Regarding future research, we noted that our workshop participants demanded more precise information on which risk governance methodologies to use when and how. We thus encourage researchers to dig dipper into the questions of risk governance and accountability distribution within each specific sector with a strong focus on understandability and usability of the tools proposed, as a need for more structured and explainable practices has clearly been identified. A qualitative literature-based comparison of tools available in multiple sectors, building off existing work such as Morley et al. (2020), to develop a “new and improved” version could help. More research could also be done on the realistic consequences of AI applications on populations to support the clarification of AI systems’ impacts on humans and society, as participants pointed out the lack of understanding in this area and the lack of implementation of such concerns in current frameworks. Finally, unforeseen events and unknown unknown risks will always be present when it comes to innovation. Therefore, strategies and approaches to uncover and handle them will be needed.

6. Conclusion and outlook

The aim of our research was to investigate how current risk governance approaches can contribute to solving the challenge of accountability in and for AI based systems. Risk-based frameworks seem to be common in addressing this issue and have been frequently suggested, the latest regulative effort being the proposed draft of the EU AI Act (Regulation, 2021/0106). However, given their currently rare adoption, existing risk governance frameworks seem to be unpractical in real industry scenarios. Therefore, the purpose of our work was to study current endeavors towards risk governance for AI accountability in practice. An exploratory workshop-based methodology was used to gather insights from practitioners on their organizations’ habits regarding handling risks of AI in practice. Both conducted workshops revealed a variety of perspectives and thus allowed deriving multiple findings regarding requirements of suited risk management methods as well as explanations or actions demanded by the practitioners to move forward. Particularly, we found that clarity and standardization were much desired. This is especially interesting because, despite some efforts from policy, research or industry have been proposed in this direction, such findings further highlight the need to complement rather high-level approaches with tangible methodologies. We suggest that more attention be paid to these aspects in future studies to finally move accountability for AI systems from a theoretical concept to actual practice.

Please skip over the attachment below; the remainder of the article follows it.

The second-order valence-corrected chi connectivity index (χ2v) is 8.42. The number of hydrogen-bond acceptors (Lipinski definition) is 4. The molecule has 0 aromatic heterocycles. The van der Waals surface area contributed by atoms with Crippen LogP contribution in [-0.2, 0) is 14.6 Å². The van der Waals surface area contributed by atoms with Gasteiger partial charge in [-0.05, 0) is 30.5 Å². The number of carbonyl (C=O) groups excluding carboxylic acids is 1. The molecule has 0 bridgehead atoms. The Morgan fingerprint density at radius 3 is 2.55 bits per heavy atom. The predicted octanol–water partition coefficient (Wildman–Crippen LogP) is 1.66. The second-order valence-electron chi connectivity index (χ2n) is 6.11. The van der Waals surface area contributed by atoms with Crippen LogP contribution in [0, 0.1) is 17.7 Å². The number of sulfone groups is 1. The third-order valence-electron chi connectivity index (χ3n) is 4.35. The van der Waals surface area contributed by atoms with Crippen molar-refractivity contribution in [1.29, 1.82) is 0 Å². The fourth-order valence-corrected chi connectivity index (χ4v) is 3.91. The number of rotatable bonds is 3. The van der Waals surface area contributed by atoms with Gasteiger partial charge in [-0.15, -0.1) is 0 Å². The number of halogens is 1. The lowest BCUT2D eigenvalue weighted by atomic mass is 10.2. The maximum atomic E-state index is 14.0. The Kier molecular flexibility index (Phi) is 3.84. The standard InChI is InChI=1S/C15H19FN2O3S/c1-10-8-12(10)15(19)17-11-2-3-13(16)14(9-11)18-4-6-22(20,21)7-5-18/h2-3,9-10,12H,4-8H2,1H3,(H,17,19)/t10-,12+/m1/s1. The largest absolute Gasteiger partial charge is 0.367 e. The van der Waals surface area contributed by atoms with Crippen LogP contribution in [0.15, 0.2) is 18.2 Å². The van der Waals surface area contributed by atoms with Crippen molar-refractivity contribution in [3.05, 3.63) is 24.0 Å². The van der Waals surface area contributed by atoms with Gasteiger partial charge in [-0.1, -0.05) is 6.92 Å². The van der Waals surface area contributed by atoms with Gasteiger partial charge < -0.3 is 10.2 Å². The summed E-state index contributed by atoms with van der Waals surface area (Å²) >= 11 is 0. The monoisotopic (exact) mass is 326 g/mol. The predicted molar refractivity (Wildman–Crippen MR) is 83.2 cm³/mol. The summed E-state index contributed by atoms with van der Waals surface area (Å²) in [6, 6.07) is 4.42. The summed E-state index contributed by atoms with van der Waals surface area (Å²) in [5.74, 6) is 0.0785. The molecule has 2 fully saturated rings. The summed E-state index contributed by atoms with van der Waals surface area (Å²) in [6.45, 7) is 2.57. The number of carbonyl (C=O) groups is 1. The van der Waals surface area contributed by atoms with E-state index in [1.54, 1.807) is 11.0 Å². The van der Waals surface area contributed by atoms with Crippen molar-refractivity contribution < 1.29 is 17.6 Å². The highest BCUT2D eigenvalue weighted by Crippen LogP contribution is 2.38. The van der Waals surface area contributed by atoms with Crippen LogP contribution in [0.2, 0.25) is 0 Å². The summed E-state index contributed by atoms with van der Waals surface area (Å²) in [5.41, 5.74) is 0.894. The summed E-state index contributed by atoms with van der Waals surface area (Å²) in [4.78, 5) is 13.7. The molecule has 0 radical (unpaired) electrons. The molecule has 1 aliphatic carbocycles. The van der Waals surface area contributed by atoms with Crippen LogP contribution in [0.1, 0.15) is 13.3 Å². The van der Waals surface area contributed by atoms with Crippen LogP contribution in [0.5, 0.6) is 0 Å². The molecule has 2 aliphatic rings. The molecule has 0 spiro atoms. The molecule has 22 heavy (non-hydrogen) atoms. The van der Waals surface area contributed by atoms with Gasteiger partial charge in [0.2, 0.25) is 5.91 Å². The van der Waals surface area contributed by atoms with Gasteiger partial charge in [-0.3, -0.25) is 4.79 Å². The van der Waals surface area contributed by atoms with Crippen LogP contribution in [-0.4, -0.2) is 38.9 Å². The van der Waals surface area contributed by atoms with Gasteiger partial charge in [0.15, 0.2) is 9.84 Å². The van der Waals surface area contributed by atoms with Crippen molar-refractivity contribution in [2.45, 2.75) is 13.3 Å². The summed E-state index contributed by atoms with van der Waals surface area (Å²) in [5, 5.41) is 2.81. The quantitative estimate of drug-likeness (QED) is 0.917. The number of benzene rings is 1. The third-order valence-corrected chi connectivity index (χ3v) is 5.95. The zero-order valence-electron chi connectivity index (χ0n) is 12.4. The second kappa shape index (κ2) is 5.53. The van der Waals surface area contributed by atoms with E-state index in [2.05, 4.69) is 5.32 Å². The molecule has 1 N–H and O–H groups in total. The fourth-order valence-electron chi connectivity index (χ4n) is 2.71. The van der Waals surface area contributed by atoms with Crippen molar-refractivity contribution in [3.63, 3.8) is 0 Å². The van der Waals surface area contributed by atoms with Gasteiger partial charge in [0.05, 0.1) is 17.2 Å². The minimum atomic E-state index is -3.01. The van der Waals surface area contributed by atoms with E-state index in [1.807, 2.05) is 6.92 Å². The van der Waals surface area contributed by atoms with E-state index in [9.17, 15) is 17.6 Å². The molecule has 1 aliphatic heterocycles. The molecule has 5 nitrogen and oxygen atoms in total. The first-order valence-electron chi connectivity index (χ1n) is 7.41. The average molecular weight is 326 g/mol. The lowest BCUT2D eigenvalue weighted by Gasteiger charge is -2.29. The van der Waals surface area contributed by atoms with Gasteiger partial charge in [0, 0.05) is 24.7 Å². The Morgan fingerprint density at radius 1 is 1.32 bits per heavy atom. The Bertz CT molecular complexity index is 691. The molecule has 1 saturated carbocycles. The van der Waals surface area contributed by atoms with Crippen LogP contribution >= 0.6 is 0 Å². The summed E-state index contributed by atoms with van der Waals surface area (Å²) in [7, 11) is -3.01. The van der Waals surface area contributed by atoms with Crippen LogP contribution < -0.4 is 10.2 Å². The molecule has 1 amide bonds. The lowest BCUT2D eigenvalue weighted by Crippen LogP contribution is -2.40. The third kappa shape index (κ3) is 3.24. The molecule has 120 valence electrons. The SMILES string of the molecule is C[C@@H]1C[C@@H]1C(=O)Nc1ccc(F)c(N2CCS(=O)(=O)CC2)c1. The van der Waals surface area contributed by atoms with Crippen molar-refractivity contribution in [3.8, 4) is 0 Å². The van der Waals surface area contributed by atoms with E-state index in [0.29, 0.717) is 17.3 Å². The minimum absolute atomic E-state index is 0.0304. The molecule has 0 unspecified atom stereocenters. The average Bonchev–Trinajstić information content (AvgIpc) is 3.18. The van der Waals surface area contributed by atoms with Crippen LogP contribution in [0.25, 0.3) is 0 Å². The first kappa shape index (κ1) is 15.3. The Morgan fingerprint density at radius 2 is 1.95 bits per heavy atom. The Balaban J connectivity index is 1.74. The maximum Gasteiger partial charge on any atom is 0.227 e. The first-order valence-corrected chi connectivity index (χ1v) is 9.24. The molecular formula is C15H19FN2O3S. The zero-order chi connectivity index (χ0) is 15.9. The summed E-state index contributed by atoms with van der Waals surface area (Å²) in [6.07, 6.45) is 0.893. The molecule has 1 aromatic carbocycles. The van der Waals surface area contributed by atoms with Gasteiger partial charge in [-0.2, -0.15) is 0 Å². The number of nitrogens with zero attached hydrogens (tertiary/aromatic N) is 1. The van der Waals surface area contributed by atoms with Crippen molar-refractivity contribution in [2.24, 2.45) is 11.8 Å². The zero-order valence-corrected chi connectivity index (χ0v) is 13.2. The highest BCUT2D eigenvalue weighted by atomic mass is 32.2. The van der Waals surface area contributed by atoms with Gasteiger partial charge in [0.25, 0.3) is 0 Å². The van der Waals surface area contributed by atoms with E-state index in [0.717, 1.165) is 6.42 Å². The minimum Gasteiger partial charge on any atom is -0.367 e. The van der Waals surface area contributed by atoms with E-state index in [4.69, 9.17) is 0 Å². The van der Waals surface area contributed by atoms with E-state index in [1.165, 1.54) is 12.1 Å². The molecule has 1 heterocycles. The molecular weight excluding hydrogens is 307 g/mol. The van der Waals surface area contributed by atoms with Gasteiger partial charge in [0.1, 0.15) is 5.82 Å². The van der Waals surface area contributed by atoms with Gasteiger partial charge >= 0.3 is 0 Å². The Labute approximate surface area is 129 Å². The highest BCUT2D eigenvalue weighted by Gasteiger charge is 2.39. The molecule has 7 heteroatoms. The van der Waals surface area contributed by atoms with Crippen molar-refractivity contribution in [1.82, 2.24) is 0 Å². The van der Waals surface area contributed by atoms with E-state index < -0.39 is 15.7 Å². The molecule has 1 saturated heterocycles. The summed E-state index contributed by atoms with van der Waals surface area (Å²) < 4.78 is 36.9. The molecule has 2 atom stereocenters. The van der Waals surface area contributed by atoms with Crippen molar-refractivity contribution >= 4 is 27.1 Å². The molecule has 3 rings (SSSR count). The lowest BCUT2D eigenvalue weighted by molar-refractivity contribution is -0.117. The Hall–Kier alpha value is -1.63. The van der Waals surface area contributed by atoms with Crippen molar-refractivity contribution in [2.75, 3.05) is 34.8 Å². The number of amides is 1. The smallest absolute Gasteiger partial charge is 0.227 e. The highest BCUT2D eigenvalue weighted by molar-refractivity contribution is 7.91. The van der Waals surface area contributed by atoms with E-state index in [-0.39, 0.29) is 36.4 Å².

Data availability statement

The original contributions presented in the study are included in the article/Supplementary material, further inquiries can be directed to the corresponding author.

Ethics statement